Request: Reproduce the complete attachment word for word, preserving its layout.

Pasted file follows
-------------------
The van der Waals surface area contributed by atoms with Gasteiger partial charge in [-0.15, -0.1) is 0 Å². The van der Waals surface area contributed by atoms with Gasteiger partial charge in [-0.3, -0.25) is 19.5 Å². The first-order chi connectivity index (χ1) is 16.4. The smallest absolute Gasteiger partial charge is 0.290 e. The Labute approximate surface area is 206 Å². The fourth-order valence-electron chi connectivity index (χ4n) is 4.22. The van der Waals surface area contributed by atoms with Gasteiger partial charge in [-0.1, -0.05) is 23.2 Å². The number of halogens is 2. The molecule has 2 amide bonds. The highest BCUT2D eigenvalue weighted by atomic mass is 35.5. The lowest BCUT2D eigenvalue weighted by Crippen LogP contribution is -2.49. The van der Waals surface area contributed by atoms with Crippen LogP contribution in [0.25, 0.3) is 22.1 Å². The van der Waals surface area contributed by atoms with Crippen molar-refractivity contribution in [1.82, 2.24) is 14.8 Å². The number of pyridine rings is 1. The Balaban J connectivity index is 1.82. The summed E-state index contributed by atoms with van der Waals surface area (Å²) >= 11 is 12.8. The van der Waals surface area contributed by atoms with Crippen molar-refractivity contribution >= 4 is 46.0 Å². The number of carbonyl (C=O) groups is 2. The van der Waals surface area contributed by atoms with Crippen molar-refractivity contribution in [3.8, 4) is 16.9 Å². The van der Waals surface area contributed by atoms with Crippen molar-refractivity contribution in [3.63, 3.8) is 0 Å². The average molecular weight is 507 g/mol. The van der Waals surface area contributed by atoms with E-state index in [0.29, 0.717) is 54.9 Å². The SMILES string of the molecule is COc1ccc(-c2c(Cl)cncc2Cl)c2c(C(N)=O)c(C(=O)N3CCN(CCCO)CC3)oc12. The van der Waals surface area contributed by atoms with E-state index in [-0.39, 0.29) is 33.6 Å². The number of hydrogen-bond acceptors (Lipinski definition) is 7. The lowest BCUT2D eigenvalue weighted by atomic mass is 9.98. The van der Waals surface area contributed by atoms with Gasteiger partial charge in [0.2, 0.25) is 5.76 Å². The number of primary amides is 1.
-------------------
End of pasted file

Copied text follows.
The van der Waals surface area contributed by atoms with Gasteiger partial charge in [-0.15, -0.1) is 0 Å². The van der Waals surface area contributed by atoms with Gasteiger partial charge in [-0.3, -0.25) is 19.5 Å². The first-order chi connectivity index (χ1) is 16.4. The smallest absolute Gasteiger partial charge is 0.290 e. The Labute approximate surface area is 206 Å². The fourth-order valence-electron chi connectivity index (χ4n) is 4.22. The van der Waals surface area contributed by atoms with Gasteiger partial charge in [-0.1, -0.05) is 23.2 Å². The number of halogens is 2. The molecule has 2 amide bonds. The highest BCUT2D eigenvalue weighted by atomic mass is 35.5. The lowest BCUT2D eigenvalue weighted by Crippen LogP contribution is -2.49. The van der Waals surface area contributed by atoms with Crippen LogP contribution in [0.25, 0.3) is 22.1 Å². The van der Waals surface area contributed by atoms with Crippen molar-refractivity contribution in [1.82, 2.24) is 14.8 Å². The number of pyridine rings is 1. The Balaban J connectivity index is 1.82. The summed E-state index contributed by atoms with van der Waals surface area (Å²) >= 11 is 12.8. The van der Waals surface area contributed by atoms with Crippen molar-refractivity contribution >= 4 is 46.0 Å². The number of carbonyl (C=O) groups is 2. The van der Waals surface area contributed by atoms with Crippen molar-refractivity contribution in [3.8, 4) is 16.9 Å². The van der Waals surface area contributed by atoms with Crippen molar-refractivity contribution in [3.63, 3.8) is 0 Å². The average molecular weight is 507 g/mol. The van der Waals surface area contributed by atoms with E-state index in [0.29, 0.717) is 54.9 Å². The SMILES string of the molecule is COc1ccc(-c2c(Cl)cncc2Cl)c2c(C(N)=O)c(C(=O)N3CCN(CCCO)CC3)oc12. The van der Waals surface area contributed by atoms with E-state index in [-0.39, 0.29) is 33.6 Å². The number of hydrogen-bond acceptors (Lipinski definition) is 7. The lowest BCUT2D eigenvalue weighted by atomic mass is 9.98. The van der Waals surface area contributed by atoms with Gasteiger partial charge in [0.2, 0.25) is 5.76 Å². The number of primary amides is 1.